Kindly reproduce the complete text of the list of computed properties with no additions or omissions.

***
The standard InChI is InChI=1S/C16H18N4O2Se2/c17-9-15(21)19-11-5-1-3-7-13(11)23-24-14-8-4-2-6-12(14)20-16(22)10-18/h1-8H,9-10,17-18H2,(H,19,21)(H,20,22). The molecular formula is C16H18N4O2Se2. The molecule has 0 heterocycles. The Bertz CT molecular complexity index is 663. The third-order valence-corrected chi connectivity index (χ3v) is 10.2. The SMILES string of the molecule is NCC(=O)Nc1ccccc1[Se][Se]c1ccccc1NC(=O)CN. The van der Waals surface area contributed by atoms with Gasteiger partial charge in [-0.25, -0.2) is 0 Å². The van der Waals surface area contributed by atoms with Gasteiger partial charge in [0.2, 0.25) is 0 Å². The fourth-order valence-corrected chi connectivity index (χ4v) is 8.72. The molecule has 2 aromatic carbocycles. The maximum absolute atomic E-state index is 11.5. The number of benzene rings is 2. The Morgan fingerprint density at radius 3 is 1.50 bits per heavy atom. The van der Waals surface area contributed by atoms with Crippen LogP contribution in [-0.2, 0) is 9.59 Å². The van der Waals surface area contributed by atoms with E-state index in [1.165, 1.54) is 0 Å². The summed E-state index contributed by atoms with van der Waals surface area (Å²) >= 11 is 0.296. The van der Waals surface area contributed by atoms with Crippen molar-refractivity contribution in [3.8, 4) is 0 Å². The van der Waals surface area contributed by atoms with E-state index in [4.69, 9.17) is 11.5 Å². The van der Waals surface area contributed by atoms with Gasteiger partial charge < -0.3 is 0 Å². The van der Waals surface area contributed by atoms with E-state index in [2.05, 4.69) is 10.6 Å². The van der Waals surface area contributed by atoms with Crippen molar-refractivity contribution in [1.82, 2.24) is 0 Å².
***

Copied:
The standard InChI is InChI=1S/C16H18N4O2Se2/c17-9-15(21)19-11-5-1-3-7-13(11)23-24-14-8-4-2-6-12(14)20-16(22)10-18/h1-8H,9-10,17-18H2,(H,19,21)(H,20,22). The molecular formula is C16H18N4O2Se2. The molecule has 0 heterocycles. The Bertz CT molecular complexity index is 663. The third-order valence-corrected chi connectivity index (χ3v) is 10.2. The SMILES string of the molecule is NCC(=O)Nc1ccccc1[Se][Se]c1ccccc1NC(=O)CN. The van der Waals surface area contributed by atoms with Gasteiger partial charge in [-0.25, -0.2) is 0 Å². The van der Waals surface area contributed by atoms with Gasteiger partial charge in [0.2, 0.25) is 0 Å². The fourth-order valence-corrected chi connectivity index (χ4v) is 8.72. The molecule has 2 aromatic carbocycles. The maximum absolute atomic E-state index is 11.5. The number of benzene rings is 2. The Morgan fingerprint density at radius 3 is 1.50 bits per heavy atom. The van der Waals surface area contributed by atoms with Crippen LogP contribution in [-0.2, 0) is 9.59 Å². The van der Waals surface area contributed by atoms with E-state index in [1.165, 1.54) is 0 Å². The summed E-state index contributed by atoms with van der Waals surface area (Å²) >= 11 is 0.296. The van der Waals surface area contributed by atoms with Crippen molar-refractivity contribution in [3.8, 4) is 0 Å². The van der Waals surface area contributed by atoms with E-state index in [4.69, 9.17) is 11.5 Å². The van der Waals surface area contributed by atoms with Gasteiger partial charge < -0.3 is 0 Å². The van der Waals surface area contributed by atoms with E-state index in [2.05, 4.69) is 10.6 Å². The van der Waals surface area contributed by atoms with Crippen molar-refractivity contribution in [1.82, 2.24) is 0 Å².